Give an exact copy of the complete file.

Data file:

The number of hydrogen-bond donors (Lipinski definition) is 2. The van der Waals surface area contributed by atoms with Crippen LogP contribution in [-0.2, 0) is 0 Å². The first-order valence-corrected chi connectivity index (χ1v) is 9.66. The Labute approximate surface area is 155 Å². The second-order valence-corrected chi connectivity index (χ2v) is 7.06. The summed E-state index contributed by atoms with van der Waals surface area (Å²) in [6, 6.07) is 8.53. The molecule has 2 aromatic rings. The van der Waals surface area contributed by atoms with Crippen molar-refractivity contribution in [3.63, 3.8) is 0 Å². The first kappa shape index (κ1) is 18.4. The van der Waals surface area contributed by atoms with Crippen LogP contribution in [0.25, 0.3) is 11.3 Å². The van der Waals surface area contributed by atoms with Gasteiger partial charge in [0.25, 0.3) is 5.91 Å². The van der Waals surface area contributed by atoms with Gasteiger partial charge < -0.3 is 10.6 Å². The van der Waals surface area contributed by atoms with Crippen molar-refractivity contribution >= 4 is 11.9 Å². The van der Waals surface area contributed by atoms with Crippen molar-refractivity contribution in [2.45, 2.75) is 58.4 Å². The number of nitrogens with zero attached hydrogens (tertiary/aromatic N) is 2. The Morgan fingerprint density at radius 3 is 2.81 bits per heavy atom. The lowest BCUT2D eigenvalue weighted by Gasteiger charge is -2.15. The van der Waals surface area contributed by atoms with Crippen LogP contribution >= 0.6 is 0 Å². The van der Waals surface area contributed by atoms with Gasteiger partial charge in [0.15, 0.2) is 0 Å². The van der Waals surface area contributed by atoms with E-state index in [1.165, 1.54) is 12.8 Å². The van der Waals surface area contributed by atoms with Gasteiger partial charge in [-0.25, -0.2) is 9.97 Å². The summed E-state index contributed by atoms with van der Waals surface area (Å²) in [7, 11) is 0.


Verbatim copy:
The number of hydrogen-bond donors (Lipinski definition) is 2. The van der Waals surface area contributed by atoms with Crippen LogP contribution in [-0.2, 0) is 0 Å². The first-order valence-corrected chi connectivity index (χ1v) is 9.66. The Labute approximate surface area is 155 Å². The second-order valence-corrected chi connectivity index (χ2v) is 7.06. The summed E-state index contributed by atoms with van der Waals surface area (Å²) in [6, 6.07) is 8.53. The molecule has 2 aromatic rings. The van der Waals surface area contributed by atoms with Crippen molar-refractivity contribution in [3.63, 3.8) is 0 Å². The first kappa shape index (κ1) is 18.4. The van der Waals surface area contributed by atoms with Crippen LogP contribution in [0.25, 0.3) is 11.3 Å². The van der Waals surface area contributed by atoms with Gasteiger partial charge in [0.25, 0.3) is 5.91 Å². The van der Waals surface area contributed by atoms with Gasteiger partial charge < -0.3 is 10.6 Å². The van der Waals surface area contributed by atoms with Crippen molar-refractivity contribution >= 4 is 11.9 Å². The van der Waals surface area contributed by atoms with Crippen molar-refractivity contribution in [2.45, 2.75) is 58.4 Å². The number of nitrogens with zero attached hydrogens (tertiary/aromatic N) is 2. The Morgan fingerprint density at radius 3 is 2.81 bits per heavy atom. The lowest BCUT2D eigenvalue weighted by Gasteiger charge is -2.15. The van der Waals surface area contributed by atoms with Crippen LogP contribution >= 0.6 is 0 Å². The van der Waals surface area contributed by atoms with Gasteiger partial charge in [0.15, 0.2) is 0 Å². The van der Waals surface area contributed by atoms with E-state index in [1.165, 1.54) is 12.8 Å². The van der Waals surface area contributed by atoms with Gasteiger partial charge in [-0.25, -0.2) is 9.97 Å². The summed E-state index contributed by atoms with van der Waals surface area (Å²) in [7, 11) is 0.